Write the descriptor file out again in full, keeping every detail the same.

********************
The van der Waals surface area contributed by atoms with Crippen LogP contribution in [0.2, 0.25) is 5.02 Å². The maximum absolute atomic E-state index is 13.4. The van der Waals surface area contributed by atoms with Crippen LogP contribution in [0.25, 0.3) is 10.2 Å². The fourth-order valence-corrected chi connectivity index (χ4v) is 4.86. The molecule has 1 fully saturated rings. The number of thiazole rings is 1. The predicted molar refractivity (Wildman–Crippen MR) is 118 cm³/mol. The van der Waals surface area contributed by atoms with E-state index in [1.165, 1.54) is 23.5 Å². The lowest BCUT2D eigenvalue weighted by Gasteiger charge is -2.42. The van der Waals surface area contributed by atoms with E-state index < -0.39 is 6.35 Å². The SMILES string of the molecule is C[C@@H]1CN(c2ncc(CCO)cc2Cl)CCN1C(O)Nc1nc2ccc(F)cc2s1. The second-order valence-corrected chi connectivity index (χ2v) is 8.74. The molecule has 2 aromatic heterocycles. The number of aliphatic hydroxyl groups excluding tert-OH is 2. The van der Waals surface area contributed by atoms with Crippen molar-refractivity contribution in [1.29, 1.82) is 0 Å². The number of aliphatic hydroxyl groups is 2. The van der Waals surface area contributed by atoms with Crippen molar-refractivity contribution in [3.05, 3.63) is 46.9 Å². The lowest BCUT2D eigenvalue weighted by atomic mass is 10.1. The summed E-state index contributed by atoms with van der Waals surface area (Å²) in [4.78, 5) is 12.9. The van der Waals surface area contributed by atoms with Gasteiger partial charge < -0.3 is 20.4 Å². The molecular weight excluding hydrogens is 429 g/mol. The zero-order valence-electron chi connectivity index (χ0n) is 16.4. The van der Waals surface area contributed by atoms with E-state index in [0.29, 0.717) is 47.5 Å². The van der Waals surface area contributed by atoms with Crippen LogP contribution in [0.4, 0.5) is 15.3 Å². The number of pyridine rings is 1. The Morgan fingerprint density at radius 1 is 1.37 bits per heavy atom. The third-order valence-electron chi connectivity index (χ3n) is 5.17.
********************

The van der Waals surface area contributed by atoms with Crippen LogP contribution in [0.2, 0.25) is 5.02 Å². The maximum absolute atomic E-state index is 13.4. The van der Waals surface area contributed by atoms with Crippen LogP contribution in [0.25, 0.3) is 10.2 Å². The fourth-order valence-corrected chi connectivity index (χ4v) is 4.86. The molecule has 1 fully saturated rings. The number of thiazole rings is 1. The predicted molar refractivity (Wildman–Crippen MR) is 118 cm³/mol. The van der Waals surface area contributed by atoms with E-state index in [1.165, 1.54) is 23.5 Å². The lowest BCUT2D eigenvalue weighted by Gasteiger charge is -2.42. The van der Waals surface area contributed by atoms with E-state index < -0.39 is 6.35 Å². The SMILES string of the molecule is C[C@@H]1CN(c2ncc(CCO)cc2Cl)CCN1C(O)Nc1nc2ccc(F)cc2s1. The second-order valence-corrected chi connectivity index (χ2v) is 8.74. The molecule has 2 aromatic heterocycles. The number of aliphatic hydroxyl groups excluding tert-OH is 2. The van der Waals surface area contributed by atoms with Crippen molar-refractivity contribution in [1.29, 1.82) is 0 Å². The number of aliphatic hydroxyl groups is 2. The van der Waals surface area contributed by atoms with Crippen molar-refractivity contribution in [3.05, 3.63) is 46.9 Å². The lowest BCUT2D eigenvalue weighted by atomic mass is 10.1. The summed E-state index contributed by atoms with van der Waals surface area (Å²) in [4.78, 5) is 12.9. The van der Waals surface area contributed by atoms with Gasteiger partial charge < -0.3 is 20.4 Å². The molecular weight excluding hydrogens is 429 g/mol. The zero-order valence-electron chi connectivity index (χ0n) is 16.4. The van der Waals surface area contributed by atoms with E-state index in [0.29, 0.717) is 47.5 Å². The van der Waals surface area contributed by atoms with Crippen LogP contribution in [0.4, 0.5) is 15.3 Å². The number of pyridine rings is 1. The Morgan fingerprint density at radius 1 is 1.37 bits per heavy atom. The third-order valence-electron chi connectivity index (χ3n) is 5.17.